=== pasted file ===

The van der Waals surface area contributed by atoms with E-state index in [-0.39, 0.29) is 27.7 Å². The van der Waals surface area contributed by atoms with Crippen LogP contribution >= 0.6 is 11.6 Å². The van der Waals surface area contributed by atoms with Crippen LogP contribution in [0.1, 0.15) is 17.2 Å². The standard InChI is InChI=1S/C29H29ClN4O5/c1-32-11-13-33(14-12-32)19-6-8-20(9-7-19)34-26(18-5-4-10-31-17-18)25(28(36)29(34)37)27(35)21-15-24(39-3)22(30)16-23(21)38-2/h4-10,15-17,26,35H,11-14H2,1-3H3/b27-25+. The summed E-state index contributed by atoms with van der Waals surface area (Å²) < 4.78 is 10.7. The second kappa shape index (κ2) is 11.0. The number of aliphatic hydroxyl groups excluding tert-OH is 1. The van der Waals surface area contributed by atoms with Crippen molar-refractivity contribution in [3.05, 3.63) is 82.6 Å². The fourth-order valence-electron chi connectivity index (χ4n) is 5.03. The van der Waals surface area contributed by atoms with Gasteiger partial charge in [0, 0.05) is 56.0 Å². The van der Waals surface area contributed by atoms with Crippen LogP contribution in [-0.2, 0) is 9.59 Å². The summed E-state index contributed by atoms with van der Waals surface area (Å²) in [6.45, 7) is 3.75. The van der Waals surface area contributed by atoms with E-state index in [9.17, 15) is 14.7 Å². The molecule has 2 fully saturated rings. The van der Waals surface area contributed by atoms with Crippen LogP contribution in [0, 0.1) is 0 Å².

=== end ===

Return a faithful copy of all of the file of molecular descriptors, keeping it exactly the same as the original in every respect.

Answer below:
The van der Waals surface area contributed by atoms with E-state index in [-0.39, 0.29) is 27.7 Å². The van der Waals surface area contributed by atoms with Crippen LogP contribution >= 0.6 is 11.6 Å². The van der Waals surface area contributed by atoms with Crippen LogP contribution in [0.1, 0.15) is 17.2 Å². The standard InChI is InChI=1S/C29H29ClN4O5/c1-32-11-13-33(14-12-32)19-6-8-20(9-7-19)34-26(18-5-4-10-31-17-18)25(28(36)29(34)37)27(35)21-15-24(39-3)22(30)16-23(21)38-2/h4-10,15-17,26,35H,11-14H2,1-3H3/b27-25+. The summed E-state index contributed by atoms with van der Waals surface area (Å²) < 4.78 is 10.7. The second kappa shape index (κ2) is 11.0. The number of aliphatic hydroxyl groups excluding tert-OH is 1. The van der Waals surface area contributed by atoms with Crippen molar-refractivity contribution in [3.05, 3.63) is 82.6 Å². The fourth-order valence-electron chi connectivity index (χ4n) is 5.03. The van der Waals surface area contributed by atoms with Gasteiger partial charge in [0, 0.05) is 56.0 Å². The van der Waals surface area contributed by atoms with Crippen LogP contribution in [-0.2, 0) is 9.59 Å². The summed E-state index contributed by atoms with van der Waals surface area (Å²) in [6.45, 7) is 3.75. The van der Waals surface area contributed by atoms with E-state index in [9.17, 15) is 14.7 Å². The molecule has 2 fully saturated rings. The van der Waals surface area contributed by atoms with Crippen LogP contribution in [0, 0.1) is 0 Å².